From Bitcoin to Ethereum
The Bitcoin technology breakthrough was due to the following:
- Proof of Work to make it really expensive to change an old block deep in the blockchain, since it would require redoing the proof of work of all the following blocks (since the hash of each block in the block-chain would be different) faster than the miners of the main chain
- Decentralized consensus: the longest chain (with the most work) is the valid one
- Public/private key cryptography: any attempt to tamper with a transaction would change the hash function and it would be detected and invalid
- Decentralization: many nodes around the world and miners participating and storing the history of the blockchain without a central entity (initially, now a few mining farms control most of the bitcoin hashrate)
Summary: you can send transactions online without worrying that these bitcoins are going to be stolen, copied, etc. As long as you are in possession of the private key in cold storage and the hashrate is high enough, you can be sure your bitcoins won’t be stolen and you can easily send bitcoins to other private keys.
Please note: a private key is associated with a bitcoin balance according to the blockchain history of that specific private key, there are no “bitcoins” inside a ledger nano for example.
During this time, starting a new blockchain from 0 was very hard and time consuming so the norm was forking (copying) the bitcoin code. Also, the hashrate increased a lot making mining bitcoin not environmentally friendly.
Then came Ethereum, what did Ethereum bring?:
- Still Proof of Work, no much difference here (it is moving soon to Proof of Stake)
- Still same consensus, the chain with the most work
- Similar concepts in public/private key cryptography
- Similar ideas in decentralization
- NEW: ability to write smart contracts, which was a limitation of bitcoin
This led to the wave of ICOs and ERC20 tokens. However, the limitations were and are this:
- Lack of scalability and interoperability
- Need for traditional App users to buy an ERC20 tokens and also ETH tokens before being able to use any dApp
- Lack of programming languages beyond Solidity
- No formal verification of the smart contracts code, leading to hacks like the DAO
- Slow and inefficient governance
Tendermint, Facebook’s HotStuff/Libra and Proof of Stake
Tendermint was developed in 2014 by Jae Kwon and this consensus algorithm has been used by Hyperledger Fabric of IBM and others. Cosmos hub and Binance chain use Tendermint consensus and the Libra project of Facebook uses a modified Tendermint version called HotStuff.
Initial attempts of Proof of Stake to mitigate the energy waste of the Bitcoin Proof of Work didn’t work because they were naive implementations of Proof of Stake suffering from the Nothing at Stake issue or from long range attacks for example. Advanced versions of Proof of Stake (with bonding, slashing, etc.) combined with Tendermint or similar consensus algorithms are very powerful and they are used in the Cosmos ecosystem, the Facebook Libra project and soon also Polkadot (project led by the Ethereum CTO and co-founder Gavin Wood).
Interoperability, hubs, zones and validators
There are private and public blockchains. Each of them isolated. Thanks to the combination of Tendermint and similar consensus algorithms, and inter-blockchain communication standards, corporations and banks will be able to connect their different private blockchains and also they will be able to interact with public blockchains.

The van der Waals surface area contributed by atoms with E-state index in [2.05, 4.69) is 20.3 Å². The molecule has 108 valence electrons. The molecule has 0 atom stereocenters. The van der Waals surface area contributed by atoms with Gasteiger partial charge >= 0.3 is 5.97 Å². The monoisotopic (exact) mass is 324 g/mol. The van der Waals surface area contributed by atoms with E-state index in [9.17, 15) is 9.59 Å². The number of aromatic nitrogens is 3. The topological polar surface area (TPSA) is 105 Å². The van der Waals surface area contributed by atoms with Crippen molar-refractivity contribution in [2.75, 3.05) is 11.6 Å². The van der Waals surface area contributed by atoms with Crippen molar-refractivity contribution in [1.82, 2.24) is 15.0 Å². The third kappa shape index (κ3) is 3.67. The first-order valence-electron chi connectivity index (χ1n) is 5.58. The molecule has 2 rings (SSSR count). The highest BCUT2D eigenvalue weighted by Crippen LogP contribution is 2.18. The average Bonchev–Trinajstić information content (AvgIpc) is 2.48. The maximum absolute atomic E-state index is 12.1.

It will be possible for example to take bitcoin, get pegged bitcoin in Cosmos hub, send these bitcoins to the Ethereum blockchain (also connected to the Cosmos hub) and use a dApp with your original bitcoins.
Hubs will be like routers connecting many zones (blockchains). And instead of traditional miners, in advanced Proof of Stake the token holders are the “miners” and instead of mining pools there are validators.
New zones, like the Libra project of Facebook or Binance chain will need high quality validators in their blockchains because otherwise it would be centralized if Facebook or Binance run all the validators in their respective blockchains. Therefore there will be large demand for high quality validators to validate blockchains like Facebook Libra, Binance chain, Polkadot relay chain, Cosmos hub, and so on.
The internet of blockchains
The first blockchain with Tendermint consensus and advanced Bonded Proof of Stake with a decentralized set of 100 validators was the Cosmos hub. Shortly after being launched it reached the top 20 position in Coinmarketcap (CMC) and was listed in Kraken, Binance and other top exchanges for free.
The next step will be the inter-blockchain communication standards (IBC) that will allow many zones (blockchains) to connect to the Cosmos hub (and to other zones) and exchange tokens. Exchanges will also offer validation services including Coinbase, Kraken and others as they have already announced. Custodians will also start offering staking and validation services.
Polkadot will launch the mainnet towards the end of the year 2019, as well as other hubs and zones within both the Cosmos and Polkadot ecosystems. They will all connect together exchanging not only tokens but also allowing cross blockchain smart contract triggering. Bitcoin, Ethereum and other blockchains will also be connected via peg zones and this will be the beginning of the Internet of Blockchains.
Also, the coming introduction of WASM will open the door to many software developers not limited by Solidity for example and formal verification will ensure that there are no errors in the code. Furthermore, SDKs like the Cosmos SDK or Substrate for Polkadot will accelerate the innovation.